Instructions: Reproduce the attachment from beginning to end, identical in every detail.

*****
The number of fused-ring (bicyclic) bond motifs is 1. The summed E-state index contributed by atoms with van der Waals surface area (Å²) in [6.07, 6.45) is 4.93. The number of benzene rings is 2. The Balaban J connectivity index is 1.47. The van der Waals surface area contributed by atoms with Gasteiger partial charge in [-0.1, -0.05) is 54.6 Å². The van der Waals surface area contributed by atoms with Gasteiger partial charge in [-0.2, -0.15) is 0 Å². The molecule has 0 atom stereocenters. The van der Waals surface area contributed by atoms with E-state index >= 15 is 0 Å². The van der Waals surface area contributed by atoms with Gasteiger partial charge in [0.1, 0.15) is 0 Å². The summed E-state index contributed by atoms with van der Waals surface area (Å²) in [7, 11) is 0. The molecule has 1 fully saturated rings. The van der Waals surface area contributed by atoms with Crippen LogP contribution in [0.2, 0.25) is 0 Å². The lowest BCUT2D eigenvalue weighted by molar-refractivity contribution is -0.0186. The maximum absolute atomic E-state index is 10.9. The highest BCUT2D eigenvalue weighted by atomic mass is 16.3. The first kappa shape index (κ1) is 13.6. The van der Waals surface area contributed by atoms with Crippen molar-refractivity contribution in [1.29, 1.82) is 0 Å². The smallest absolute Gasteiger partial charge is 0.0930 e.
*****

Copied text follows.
The number of fused-ring (bicyclic) bond motifs is 1. The summed E-state index contributed by atoms with van der Waals surface area (Å²) in [6.07, 6.45) is 4.93. The number of benzene rings is 2. The Balaban J connectivity index is 1.47. The van der Waals surface area contributed by atoms with Gasteiger partial charge in [-0.1, -0.05) is 54.6 Å². The van der Waals surface area contributed by atoms with Gasteiger partial charge in [-0.2, -0.15) is 0 Å². The molecule has 0 atom stereocenters. The van der Waals surface area contributed by atoms with E-state index >= 15 is 0 Å². The van der Waals surface area contributed by atoms with Gasteiger partial charge in [0.1, 0.15) is 0 Å². The summed E-state index contributed by atoms with van der Waals surface area (Å²) in [7, 11) is 0. The molecule has 1 fully saturated rings. The van der Waals surface area contributed by atoms with Crippen LogP contribution in [0.2, 0.25) is 0 Å². The lowest BCUT2D eigenvalue weighted by molar-refractivity contribution is -0.0186. The maximum absolute atomic E-state index is 10.9. The highest BCUT2D eigenvalue weighted by atomic mass is 16.3. The first kappa shape index (κ1) is 13.6. The van der Waals surface area contributed by atoms with Crippen molar-refractivity contribution in [1.29, 1.82) is 0 Å². The smallest absolute Gasteiger partial charge is 0.0930 e.